As nursery practitioners, it is our job to nurture children to blossom and grow into independent little learners. This could be from teaching them to put on their shoes or go to the toilet, to beginning to write their names or follow instructions, socialising, and turn-taking. All of these little milestones have a significant impact on the rest of their life. We try our best here at Angels by Day to give them the best start in life.
In our preschool room, we feel that it is important to have a wide variety of activities set out for the children to explore, so they aren’t just focusing on one specific subject. We generally like to mix it up with a creative activity, a literacy-focused activity, numbers, role play, and many more. We also leave a table free for the children to set up their own choice of activities as this encourages them to be independent, make their own choices, and take turns with their friends.
We feel that literacy is a big part of children’s learning, and that is why we implement this into their daily morning and afternoon routine. Because we offer different sessions to our funded children, who generally attend in the morning or the afternoon, we do this twice a day. Some children get to take part twice! But we have found over the years that the children LOVE the phonics lessons and engage really well. It also helps massively with their language skills.
Each year, we have several children that leave our nursery for school with the ability to read the sound-blending books which is outstanding! Teachers and parents should read to their children daily, even though children don’t need to learn how to read until they’re in school. Doing so helps them develop skills such as their speech, teaching appropriate pronunciation and articulation.
Being a child in the preschool room is also about preparing them to become more independent in self-help skills such as:
- dressing, brushing teeth and brushing hair,
- feeding oneself,
- toileting and washing,
- climbing stairs,
- cleaning up messes, and
- blowing their nose.
We encourage the children to be as independent as possible and always get them to try for themselves first before giving support if needed. The children have their own pigeonholes with their names on where they keep their slippers. On arrival, the children will find their slippers and change over their shoes before washing their hands and sitting down for a breakfast of their choice. The children will feed themselves and help themselves to a drink they pour from a jug on the table. We encourage the children to clear away activities, use the bathroom, pour their own drinks, and get themselves dressed for outside.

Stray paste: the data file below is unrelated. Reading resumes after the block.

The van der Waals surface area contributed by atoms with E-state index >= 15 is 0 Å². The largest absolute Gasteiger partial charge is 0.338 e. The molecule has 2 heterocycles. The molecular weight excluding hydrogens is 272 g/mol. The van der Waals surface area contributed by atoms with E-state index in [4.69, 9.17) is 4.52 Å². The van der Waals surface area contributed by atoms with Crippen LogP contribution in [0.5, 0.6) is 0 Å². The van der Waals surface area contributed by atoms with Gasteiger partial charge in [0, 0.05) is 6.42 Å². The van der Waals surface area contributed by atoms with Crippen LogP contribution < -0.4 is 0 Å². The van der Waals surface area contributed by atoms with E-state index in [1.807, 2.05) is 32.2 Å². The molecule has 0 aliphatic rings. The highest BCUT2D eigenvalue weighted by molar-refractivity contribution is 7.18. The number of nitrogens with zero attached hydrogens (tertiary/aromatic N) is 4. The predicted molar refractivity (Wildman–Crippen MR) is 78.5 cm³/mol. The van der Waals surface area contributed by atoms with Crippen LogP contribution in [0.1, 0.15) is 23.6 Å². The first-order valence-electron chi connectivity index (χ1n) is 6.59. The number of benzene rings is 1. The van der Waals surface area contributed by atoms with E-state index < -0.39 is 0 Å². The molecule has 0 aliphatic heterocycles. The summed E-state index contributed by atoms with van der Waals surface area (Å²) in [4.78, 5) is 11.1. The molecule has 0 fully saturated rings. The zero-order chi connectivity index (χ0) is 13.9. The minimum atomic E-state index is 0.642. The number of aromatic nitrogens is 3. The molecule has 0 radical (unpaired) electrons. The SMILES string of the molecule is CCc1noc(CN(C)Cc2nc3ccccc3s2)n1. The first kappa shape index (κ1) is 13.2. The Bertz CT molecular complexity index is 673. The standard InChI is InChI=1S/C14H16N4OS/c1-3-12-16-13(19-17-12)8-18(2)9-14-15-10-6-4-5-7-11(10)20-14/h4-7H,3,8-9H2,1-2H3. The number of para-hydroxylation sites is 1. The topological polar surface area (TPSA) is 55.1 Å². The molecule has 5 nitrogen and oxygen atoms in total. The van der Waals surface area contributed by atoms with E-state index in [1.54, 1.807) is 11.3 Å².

Cognitive development is related to preschool skills regarding learning and thinking. It is not remembering facts and trivia. Cognitive skills may include; asking questions, developing an increased attention span, problem-solving, visual discrimination, matching, comparing, sorting, and organising, understanding fact and fiction (or the difference between a truth and a lie), understanding cause and effect, and simple reasoning.
Pre-schoolers are full of questions. They love to collect things and also like to practice the same thing again and again. Children love hearing the same story multiple times, but they also love taking risks and trying new things. These are key in the development of their cognitive abilities. Whether at a day nursery or playing at home, these characteristics should be embraced and encouraged.
Learning Through Play
It’s important that we, as nursery practitioners, prepare our little ones to get ready for school; we have to make sure that they are having fun whilst doing so, and what better way to do that than in play. So we ensure that the children have lots of inviting activities to explore. Play is an elusive concept and an essential part of life, not just childhood. But it is absolutely necessary for correct development in the formative years.
Even the cognitive development of pre-schoolers happens most readily through play-based activities, which makes teaching in all the preschool developmental areas all the more important.
Play can benefit a child’s development in multiple ways:
- It builds self-esteem and confidence
- It aids the development of problem-solving skills
- It encourages new vocabulary usage among children
- It teaches a child to collaborate with others
- It teaches children to be alone and independent
- It allows children to release their emotions
- It encourages planning and thinking ahead
Get in touch with us today to organise a visit or ask any specific questions you might have!